It's true, you can prepare an above or inground garden bed in the spring as you get ready to put in your plants and begin the growing process.
You can put in hours of sweaty, back breaking, callous making work. You can try to work around the uncooperative spring weather. Digging and hauling, hauling and digging … until you finally have the bed ready.
Or … with a little advanced planning during the fall, you can put in a little work towards an easy garden bed and then sit back and relax while your new bed does all the real work of getting ready over the winter for you to use it next spring.
In just five steps, you can prepare a new garden bed easily and without even lifting a shovel. Here's how:
Easy Garden Bed - Step by Step
Working right over top of the area, grass and all, lay out and edge the shape of the bed you want. Do this by using rope or a lawn hose or a can of spray landscape chalk.
Place a 6-8 sheet thick layer of black and white newspaper over the area. Overlap the pages. Black and white newsprint is better to use than print with colored ink. The colored ink may contain lead which would be harmful to plants.
Layering the newspaper over the sod will smother any grass or other vegetation underneath it and is much easier than manually digging out the sod to form a bed.
Wet the newspaper well to hold it in place. You might keep the hose or a watering can handy and wet the newspaper as you lay it down to keep it from blowing away before you get to the next step.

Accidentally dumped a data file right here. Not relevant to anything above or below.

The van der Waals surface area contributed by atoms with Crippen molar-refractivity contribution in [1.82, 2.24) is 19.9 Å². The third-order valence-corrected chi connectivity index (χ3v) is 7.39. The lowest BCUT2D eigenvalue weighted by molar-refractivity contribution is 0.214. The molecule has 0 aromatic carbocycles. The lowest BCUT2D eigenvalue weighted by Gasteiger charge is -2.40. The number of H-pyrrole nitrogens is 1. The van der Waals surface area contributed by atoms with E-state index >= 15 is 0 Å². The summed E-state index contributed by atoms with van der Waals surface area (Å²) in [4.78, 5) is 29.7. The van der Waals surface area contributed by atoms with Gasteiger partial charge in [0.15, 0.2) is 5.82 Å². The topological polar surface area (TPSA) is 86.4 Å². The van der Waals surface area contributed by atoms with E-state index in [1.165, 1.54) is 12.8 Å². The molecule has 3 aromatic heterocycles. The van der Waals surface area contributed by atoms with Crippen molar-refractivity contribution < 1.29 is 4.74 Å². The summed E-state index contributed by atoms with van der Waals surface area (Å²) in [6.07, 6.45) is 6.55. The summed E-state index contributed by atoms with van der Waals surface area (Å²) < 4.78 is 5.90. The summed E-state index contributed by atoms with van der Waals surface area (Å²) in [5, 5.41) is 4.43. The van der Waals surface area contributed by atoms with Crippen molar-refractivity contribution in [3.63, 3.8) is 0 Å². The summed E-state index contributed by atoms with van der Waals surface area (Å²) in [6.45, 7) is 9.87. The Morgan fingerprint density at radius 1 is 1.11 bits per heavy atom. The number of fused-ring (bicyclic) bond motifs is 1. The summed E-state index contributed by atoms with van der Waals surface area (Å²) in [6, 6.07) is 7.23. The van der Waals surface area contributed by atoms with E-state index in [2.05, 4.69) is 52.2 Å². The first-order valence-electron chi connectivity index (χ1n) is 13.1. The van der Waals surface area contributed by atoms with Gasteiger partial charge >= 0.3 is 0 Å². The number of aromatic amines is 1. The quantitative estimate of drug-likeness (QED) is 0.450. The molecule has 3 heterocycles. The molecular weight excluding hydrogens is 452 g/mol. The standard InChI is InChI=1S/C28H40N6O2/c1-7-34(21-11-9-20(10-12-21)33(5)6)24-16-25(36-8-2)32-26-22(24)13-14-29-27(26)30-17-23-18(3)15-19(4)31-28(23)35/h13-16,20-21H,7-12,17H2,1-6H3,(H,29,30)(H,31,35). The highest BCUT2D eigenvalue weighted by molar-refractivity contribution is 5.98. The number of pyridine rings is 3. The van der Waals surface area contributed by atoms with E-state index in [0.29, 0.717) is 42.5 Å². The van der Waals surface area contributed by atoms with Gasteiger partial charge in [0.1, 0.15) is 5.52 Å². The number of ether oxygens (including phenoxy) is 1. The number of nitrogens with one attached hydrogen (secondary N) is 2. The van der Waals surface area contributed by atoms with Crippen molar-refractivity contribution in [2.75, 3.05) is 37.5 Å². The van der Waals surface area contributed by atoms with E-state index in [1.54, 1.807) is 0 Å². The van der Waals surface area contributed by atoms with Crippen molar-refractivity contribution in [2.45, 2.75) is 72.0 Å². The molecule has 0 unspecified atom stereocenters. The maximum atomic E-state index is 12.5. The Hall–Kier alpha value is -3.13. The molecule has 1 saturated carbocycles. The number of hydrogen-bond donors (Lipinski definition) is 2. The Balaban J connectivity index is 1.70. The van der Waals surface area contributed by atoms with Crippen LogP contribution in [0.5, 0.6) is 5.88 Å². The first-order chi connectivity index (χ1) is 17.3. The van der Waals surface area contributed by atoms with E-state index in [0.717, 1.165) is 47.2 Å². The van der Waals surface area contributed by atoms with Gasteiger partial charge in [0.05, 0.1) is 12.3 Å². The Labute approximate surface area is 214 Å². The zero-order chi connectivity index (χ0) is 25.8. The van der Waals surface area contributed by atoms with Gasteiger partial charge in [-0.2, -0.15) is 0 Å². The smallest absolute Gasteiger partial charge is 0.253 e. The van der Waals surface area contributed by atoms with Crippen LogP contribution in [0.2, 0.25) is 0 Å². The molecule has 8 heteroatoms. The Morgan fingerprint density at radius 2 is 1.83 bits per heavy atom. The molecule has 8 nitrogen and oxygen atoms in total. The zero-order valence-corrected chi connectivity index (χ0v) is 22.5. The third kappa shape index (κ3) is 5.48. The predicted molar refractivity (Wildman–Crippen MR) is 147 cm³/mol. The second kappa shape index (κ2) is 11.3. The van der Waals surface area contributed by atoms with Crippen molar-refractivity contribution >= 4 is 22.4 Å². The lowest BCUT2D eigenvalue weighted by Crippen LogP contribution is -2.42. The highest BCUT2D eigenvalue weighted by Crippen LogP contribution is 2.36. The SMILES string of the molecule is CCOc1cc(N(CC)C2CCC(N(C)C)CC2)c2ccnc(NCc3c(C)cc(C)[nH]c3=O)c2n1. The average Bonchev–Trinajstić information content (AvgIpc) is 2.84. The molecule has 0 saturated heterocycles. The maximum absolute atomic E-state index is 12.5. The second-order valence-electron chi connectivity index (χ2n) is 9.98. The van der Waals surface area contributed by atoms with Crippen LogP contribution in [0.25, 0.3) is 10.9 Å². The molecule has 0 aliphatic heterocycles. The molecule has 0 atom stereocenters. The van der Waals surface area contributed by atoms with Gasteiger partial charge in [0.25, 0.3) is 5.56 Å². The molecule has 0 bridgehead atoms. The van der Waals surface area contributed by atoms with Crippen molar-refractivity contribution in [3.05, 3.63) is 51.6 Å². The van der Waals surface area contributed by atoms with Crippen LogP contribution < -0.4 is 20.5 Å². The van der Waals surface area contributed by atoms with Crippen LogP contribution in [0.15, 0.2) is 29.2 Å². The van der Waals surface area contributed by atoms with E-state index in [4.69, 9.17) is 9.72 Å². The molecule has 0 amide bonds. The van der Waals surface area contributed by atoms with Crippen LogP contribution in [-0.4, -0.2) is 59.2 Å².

Use a bagged premium or enriched potting soil and cover the area with about 4-6 inches of the nutrient rich soil. A soil mixture that includes peat moss, perlite and a fertilizer would be good. If you prefer, you could use an organic compost mix instead of bagged potting soil.
Now, wait. That’s right. Grab some garden catalogs, choose some new plants you want to put in, and dream of planting them in the spring.
Over the winter, your new garden bed will be doing all the work of preparing for the spring.
The grass will die. The newspaper will start to decompose. Earthworms will start their job of plowing the soil to aerate it so that air and water will be able to freely circulate around the roots of the plants you’ll be putting in.
All of this will be happening while you’re inside, staying warm, drinking hot cocoa.
When you’re ready to plant next spring, your new garden bed should be, too!
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